More than 57,000 illegal firearms, including a rocket launcher and machine guns, were handed in during an Australian amnesty in which gun owners could surrender such weapons without penalty.
The government and some gun policy analysts were surprised by the large number of weapons that were surrendered in the first nationwide amnesty since 1996, when a lone gunman killed 35 people in Tasmania and galvanized popular support for tough national gun controls.
A virtual ban on private ownership of semi-automatic rifles and a government-funded gun buyback cut the size of Australia’s civilian arsenal by almost one-third.
The government yesterday said the three-month amnesty that ended in September last year collected 57, 324 firearms, including almost 2,500 semi-automatic and fully-automatic guns — the rapid-fire categories targeted after the 1996 Port Arthur massacre.
“It was a very, very good result,” Australian Minister for Law Enforcement and Cybersecurity Angus Taylor told reporters. “This is another step in the process of making sure that we keep firearms out of the hands of criminals and gangs, and we keep Australians safe and secure.”
Taylor declined to comment on whether the US and other countries should follow Australia’s example after the recent shooting at a high school in Parkland, Florida, that killed 17 people.
“I’m not going to give advice to other countries. This is working for us,” Taylor said, referring to national gun controls.
Before the amnesty, Philip Alpers, an associate professor at the University of Sydney and specialist on firearm policy and regulation, predicted it would only collect “rubbish guns” that were not valued by legitimate gun owners or criminals.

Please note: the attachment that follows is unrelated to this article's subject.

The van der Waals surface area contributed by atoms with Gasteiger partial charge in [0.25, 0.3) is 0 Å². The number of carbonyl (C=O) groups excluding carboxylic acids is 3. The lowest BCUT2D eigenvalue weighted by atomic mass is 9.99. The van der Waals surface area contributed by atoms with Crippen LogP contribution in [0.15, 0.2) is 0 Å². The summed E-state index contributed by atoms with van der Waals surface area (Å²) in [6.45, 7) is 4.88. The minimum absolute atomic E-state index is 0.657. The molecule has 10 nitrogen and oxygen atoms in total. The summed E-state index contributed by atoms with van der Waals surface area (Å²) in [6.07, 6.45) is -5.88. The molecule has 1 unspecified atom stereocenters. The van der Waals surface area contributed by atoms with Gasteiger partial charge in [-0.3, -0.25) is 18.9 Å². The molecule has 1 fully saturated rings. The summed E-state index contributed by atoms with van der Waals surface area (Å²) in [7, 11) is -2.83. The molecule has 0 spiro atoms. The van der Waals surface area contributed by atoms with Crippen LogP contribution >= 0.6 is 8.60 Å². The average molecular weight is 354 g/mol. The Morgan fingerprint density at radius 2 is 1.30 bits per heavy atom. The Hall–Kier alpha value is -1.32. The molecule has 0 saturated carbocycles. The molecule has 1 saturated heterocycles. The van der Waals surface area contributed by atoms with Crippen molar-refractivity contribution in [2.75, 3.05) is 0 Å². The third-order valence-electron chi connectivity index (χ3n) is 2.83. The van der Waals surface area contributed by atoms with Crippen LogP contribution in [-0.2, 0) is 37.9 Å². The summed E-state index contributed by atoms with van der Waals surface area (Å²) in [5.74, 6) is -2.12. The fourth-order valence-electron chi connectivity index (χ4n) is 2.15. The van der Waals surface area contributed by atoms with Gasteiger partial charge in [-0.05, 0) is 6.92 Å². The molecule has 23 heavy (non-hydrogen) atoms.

“It’s a resounding success. I think it exceeded everybody’s expectations. I was astonished,” Alpers said yesterday.
Key to the success over several state-based amnesties that have occurred since the 1996 massacre was that licensed gun dealers agreed to act as collection points. In previous amnesties, the guns had to be surrendered at police stations.
The amnesty report said that a rocket launcher had been handed into a gun dealer rather than police. The dealer said he understood it had been found in a local garbage dump in Queensland.
Alpers said the surrender now of semi-automatic and automatic weapons that had been hidden in 1996 when they were banned suggested that Australia’s mindset on guns was shifting and that controls had gained popularity over the past two decades.
Most illegal guns in Australia are considered to be in the gray market, meaning that they were not registered or surrendered as they should have been, but are not considered black market guns owned for the purpose of crime.
The danger of those markets merging became obvious in 2014 when a man who professed support for the Islamic State group took hostages in a Sydney cafe armed with a gray-market shotgun.
The gunman and two hostages were killed in a shootout with police.
A government inquiry into the siege recommended that the government deal with illegal guns in the community.
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